Tuesday, March 18, 2014
Saint of the Day for 3/17/2014 Saint of the Day for 3/19/2014

Saint of the Day
Lives, Lessons and Feast
By Leonard Foley, O.F.M.; revised by Pat McCloskey, O.F.M.



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Rose of Lima: The first canonized saint of the New World has one characteristic of all saints—the suffering of opposition—and another characteristic which is more for admiration than for imitation—excessive practice of mortification.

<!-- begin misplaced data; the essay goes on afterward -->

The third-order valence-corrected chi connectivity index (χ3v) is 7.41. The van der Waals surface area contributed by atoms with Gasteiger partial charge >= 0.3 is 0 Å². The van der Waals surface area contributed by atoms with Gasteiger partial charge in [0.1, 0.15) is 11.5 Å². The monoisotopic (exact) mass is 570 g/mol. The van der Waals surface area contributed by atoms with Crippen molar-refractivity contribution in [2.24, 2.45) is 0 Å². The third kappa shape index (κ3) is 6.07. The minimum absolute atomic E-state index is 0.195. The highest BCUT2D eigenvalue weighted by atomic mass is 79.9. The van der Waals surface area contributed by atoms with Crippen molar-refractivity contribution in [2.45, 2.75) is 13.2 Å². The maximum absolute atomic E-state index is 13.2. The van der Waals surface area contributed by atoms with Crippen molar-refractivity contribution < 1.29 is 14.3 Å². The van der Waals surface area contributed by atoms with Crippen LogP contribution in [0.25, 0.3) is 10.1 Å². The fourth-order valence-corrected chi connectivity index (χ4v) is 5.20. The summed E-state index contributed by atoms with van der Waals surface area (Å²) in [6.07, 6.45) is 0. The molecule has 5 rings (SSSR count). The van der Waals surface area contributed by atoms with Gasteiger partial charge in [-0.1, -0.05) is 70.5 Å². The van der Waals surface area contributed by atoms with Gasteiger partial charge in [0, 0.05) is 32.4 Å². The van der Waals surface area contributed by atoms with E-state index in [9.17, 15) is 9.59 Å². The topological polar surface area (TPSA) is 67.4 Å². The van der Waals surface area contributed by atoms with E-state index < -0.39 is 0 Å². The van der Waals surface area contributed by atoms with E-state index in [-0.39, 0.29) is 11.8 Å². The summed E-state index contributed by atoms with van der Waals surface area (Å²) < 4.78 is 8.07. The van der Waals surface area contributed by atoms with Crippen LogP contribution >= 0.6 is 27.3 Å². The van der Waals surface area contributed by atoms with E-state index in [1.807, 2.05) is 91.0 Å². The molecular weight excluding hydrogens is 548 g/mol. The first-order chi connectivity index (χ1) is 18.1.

<p>She was born to parents of Spanish descent in Lima, Peru, at a time when South America was in its first century of evangelization. She seems to have taken Catherine of Siena (April 29) as a model, in spite of the objections and ridicule of parents and friends. </p><p>The saints have so great a love of God that what seems bizarre to us, and is indeed sometimes imprudent, is simply a logical carrying out of a conviction that anything that might endanger a loving relationship with God must be rooted out. So, because her beauty was so often admired, Rose used to rub her face with pepper to produce disfiguring blotches. Later, she wore a thick circlet of silver on her head, studded on the inside, like a crown of thorns. </p><p>When her parents fell into financial trouble, she worked in the garden all day and sewed at night. Ten years of struggle against her parents began when they tried to make Rose marry. They refused to let her enter a convent, and out of obedience she continued her life of penance and solitude at home as a member of the Third Order of St. Dominic. So deep was her desire to live the life of Christ that she spent most of her time at home in solitude. </p><p>During the last few years of her life, Rose set up a room in the house where she cared for homeless children, the elderly and the sick. This was a beginning of social services in Peru. Though secluded in life and activity, she was brought to the attention of Inquisition interrogators, who could only say that she was influenced by grace. </p><p>What might have been a merely eccentric life was transfigured from the inside. If we remember some unusual penances, we should also remember the greatest thing about Rose: a love of God so ardent that it withstood ridicule from without, violent temptation and lengthy periods of sickness. When she died at 31, the city turned out for her funeral. Prominent men took turns carrying her coffin.</p> American Catholic Blog Father, open our minds and our hearts so we can be more understanding of the obstacles faced by so many hurting people. Help us to be more like Jesus in accepting people for who are they are and not for what we think they should be. We ask for this grace through Jesus, your Son and our model. Amen.